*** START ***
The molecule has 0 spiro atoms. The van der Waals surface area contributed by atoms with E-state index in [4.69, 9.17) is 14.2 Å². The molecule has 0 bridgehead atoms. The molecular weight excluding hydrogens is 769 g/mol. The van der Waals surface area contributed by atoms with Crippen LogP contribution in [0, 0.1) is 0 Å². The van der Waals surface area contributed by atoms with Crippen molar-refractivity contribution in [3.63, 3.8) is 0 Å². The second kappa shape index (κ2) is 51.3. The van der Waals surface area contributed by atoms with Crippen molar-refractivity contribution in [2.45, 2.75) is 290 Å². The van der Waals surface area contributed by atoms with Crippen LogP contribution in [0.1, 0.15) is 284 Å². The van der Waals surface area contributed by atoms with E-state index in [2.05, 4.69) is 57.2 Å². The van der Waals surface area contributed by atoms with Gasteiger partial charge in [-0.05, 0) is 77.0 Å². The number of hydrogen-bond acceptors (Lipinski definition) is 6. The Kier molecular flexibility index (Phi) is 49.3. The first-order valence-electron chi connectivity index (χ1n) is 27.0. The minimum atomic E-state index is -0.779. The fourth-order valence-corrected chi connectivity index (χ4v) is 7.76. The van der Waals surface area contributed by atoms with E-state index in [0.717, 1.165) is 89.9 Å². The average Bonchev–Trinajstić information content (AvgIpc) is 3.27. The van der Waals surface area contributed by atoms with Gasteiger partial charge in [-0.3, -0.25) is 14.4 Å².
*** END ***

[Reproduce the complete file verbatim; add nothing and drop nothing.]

The molecule has 0 spiro atoms. The van der Waals surface area contributed by atoms with E-state index in [4.69, 9.17) is 14.2 Å². The molecule has 0 bridgehead atoms. The molecular weight excluding hydrogens is 769 g/mol. The van der Waals surface area contributed by atoms with Crippen LogP contribution in [0, 0.1) is 0 Å². The van der Waals surface area contributed by atoms with Crippen molar-refractivity contribution in [3.63, 3.8) is 0 Å². The second kappa shape index (κ2) is 51.3. The van der Waals surface area contributed by atoms with Crippen molar-refractivity contribution in [2.45, 2.75) is 290 Å². The van der Waals surface area contributed by atoms with Crippen LogP contribution in [0.1, 0.15) is 284 Å². The van der Waals surface area contributed by atoms with E-state index in [2.05, 4.69) is 57.2 Å². The van der Waals surface area contributed by atoms with Gasteiger partial charge in [-0.05, 0) is 77.0 Å². The number of hydrogen-bond acceptors (Lipinski definition) is 6. The Kier molecular flexibility index (Phi) is 49.3. The first-order valence-electron chi connectivity index (χ1n) is 27.0. The minimum atomic E-state index is -0.779. The fourth-order valence-corrected chi connectivity index (χ4v) is 7.76. The van der Waals surface area contributed by atoms with E-state index in [0.717, 1.165) is 89.9 Å². The average Bonchev–Trinajstić information content (AvgIpc) is 3.27. The van der Waals surface area contributed by atoms with Gasteiger partial charge in [-0.3, -0.25) is 14.4 Å².